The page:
With the seasons now becoming colder and the sun lower in the sky, it’s the time of year that will offer you a softer, more angled light. Which can present the photographer with endless opportunities for dramatic images of wildlife.
Photography is the art of taking or making photographs, it is the creation of images by exposing film or a computer chip to light inside a camera. The word photography comes from Greek words meaning to write or draw with light.
Sit in the same position for an hour in the morning or evening and you’ll see just how quickly light changes. The direction of light will dramatically affect the way shadows fall in a scene within nature or on a subject.
Lighting can transform an image, adding a beautiful atmosphere within the photograph with lots of impact to the main subject. Great care must always be shown not to point the lens directly at the setting or rising sun as it will damage your eyes.
The lens must be clean and free from smears and dust, and sometimes the effects of flare can add a lot to the image so don’t throw the images away until you get them home and reviewed them on your computer.
Back lighting can give your subject a strong outline and add a great atmosphere to your image with a great deal of impact at the same time. Allow where possible you’re subject to be the main feature of your photograph with the use of simple composition with the sun directly behind it.
The best times for back lighting to be at its best is dawn and dusk when the sun is low in the sky, creating the warm colours and glow from this wonderful time of the day.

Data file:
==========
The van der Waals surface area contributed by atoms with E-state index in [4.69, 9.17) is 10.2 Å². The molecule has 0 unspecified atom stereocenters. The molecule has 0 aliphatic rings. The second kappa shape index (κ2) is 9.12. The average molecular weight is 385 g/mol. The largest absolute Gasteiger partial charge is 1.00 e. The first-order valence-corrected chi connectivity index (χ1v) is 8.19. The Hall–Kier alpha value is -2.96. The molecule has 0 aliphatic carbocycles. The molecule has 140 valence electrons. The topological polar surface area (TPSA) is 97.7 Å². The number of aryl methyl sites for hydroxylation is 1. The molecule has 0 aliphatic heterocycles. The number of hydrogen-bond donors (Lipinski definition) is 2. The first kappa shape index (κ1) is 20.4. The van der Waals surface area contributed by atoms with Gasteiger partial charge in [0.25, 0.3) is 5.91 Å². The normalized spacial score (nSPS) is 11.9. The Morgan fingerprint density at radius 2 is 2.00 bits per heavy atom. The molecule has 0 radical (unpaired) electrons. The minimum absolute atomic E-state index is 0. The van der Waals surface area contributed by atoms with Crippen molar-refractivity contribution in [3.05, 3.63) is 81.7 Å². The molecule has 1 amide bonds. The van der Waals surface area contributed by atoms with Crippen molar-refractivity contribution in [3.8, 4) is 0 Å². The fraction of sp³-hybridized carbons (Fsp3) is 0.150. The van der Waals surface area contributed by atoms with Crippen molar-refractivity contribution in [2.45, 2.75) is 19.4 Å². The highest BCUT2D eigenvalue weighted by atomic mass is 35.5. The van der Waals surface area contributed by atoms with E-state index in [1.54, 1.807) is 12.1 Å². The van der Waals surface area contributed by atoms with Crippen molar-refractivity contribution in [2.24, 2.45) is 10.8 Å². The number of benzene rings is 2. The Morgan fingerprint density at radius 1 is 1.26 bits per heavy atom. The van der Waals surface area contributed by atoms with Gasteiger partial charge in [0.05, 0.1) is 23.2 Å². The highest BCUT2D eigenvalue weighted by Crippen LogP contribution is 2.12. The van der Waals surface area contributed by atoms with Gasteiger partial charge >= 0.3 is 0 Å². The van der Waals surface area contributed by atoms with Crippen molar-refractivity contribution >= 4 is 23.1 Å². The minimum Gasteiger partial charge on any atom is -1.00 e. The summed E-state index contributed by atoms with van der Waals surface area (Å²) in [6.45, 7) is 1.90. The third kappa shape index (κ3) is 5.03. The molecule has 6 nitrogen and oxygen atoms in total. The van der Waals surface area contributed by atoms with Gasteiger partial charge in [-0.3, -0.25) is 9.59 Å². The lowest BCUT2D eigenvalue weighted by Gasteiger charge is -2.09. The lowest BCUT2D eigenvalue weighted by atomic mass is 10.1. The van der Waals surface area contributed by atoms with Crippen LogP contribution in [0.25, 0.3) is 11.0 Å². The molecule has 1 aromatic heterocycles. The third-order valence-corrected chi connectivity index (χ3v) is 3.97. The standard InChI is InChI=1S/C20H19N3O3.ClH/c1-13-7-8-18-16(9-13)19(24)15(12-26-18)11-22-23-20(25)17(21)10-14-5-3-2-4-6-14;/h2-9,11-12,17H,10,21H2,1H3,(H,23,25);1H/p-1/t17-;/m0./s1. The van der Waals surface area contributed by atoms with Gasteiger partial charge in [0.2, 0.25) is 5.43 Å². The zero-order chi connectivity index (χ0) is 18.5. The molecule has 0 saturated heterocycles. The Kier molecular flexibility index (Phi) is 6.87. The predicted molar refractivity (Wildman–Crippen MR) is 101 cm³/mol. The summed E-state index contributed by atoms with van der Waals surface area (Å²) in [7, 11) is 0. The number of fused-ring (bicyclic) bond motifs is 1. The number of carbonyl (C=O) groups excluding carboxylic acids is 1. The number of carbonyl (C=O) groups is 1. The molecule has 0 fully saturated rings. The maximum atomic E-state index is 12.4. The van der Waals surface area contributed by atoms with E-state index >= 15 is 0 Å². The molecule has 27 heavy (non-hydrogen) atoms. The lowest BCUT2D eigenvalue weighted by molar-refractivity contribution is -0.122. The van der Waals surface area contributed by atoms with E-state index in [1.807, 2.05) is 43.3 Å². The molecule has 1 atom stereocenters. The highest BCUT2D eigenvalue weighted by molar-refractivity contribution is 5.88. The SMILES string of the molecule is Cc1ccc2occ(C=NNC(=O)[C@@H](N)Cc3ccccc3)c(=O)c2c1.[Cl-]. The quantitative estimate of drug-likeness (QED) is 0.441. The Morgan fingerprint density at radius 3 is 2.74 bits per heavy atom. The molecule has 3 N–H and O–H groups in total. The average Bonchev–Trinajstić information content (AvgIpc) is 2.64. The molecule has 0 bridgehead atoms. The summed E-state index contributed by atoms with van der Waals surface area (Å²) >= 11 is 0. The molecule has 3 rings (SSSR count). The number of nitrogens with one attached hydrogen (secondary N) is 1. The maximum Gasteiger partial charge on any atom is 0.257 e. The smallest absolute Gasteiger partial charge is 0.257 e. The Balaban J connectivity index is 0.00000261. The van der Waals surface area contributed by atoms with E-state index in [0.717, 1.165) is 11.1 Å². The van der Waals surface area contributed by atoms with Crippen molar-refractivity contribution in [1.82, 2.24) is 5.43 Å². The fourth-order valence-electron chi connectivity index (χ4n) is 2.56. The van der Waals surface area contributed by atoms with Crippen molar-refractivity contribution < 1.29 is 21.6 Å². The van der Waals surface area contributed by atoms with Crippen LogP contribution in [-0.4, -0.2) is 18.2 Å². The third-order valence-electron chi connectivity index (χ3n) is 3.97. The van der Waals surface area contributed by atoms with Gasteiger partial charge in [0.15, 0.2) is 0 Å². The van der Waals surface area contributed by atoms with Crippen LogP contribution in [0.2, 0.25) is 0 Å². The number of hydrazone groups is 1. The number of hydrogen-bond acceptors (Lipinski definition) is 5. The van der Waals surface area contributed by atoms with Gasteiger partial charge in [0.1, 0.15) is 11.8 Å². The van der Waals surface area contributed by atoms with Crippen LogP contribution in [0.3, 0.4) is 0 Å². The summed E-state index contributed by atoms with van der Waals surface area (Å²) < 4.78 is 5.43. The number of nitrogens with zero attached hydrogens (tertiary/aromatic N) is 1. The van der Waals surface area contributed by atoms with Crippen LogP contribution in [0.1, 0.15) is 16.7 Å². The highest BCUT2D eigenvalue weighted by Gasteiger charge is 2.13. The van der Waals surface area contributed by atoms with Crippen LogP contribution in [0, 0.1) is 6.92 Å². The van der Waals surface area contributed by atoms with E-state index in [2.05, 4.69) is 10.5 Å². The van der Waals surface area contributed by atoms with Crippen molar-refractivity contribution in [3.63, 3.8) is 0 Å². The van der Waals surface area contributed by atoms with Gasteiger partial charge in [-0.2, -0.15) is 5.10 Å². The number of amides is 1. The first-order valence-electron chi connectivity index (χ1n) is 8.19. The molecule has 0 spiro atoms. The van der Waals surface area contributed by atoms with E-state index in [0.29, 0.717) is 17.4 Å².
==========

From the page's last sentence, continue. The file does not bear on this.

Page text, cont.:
If the shape of the subject is easily recognizable through its strong outline it will make for a beautiful photo. This form of lighting provides the most atmospheric illumination and the greatest sense of depth; it can give your images an air of mystery when used well with a great deal of impact.
The correct exposure for backlit shots can be tricky so you will have to experiment with darker and lighter exposures in order to get the desired effect and overall feel and mood of the image you want. Use single selected focus point and spot metering where you can take a reading from the subject’s body and set the exposure in camera.
Dealing with the ever unpredictable subject of wildlife though the subject may not allow you the time to take a reading for the perfect exposure. Always try to keep the affect of lens flare down by keeping out of direct sunshine as much as possible when taking the photo.
Back-Lighting gives your subject a strong outline and adds a great atmosphere, with a great deal of impact to your image also, it’s counterpart ‘Side Lighting’ emphasizes a great deal of texture from the use of light highlighting your subject from the side.
When put to use in your image carefully it can produce a wonderful and dramatic image again with bags of atmosphere, giving the image a three-dimensional feel. A word of warning though from my own personal experiences ‘Side Lighting’ gives you the best results when the sun is low in the sky eg. Sunset, Sunrise.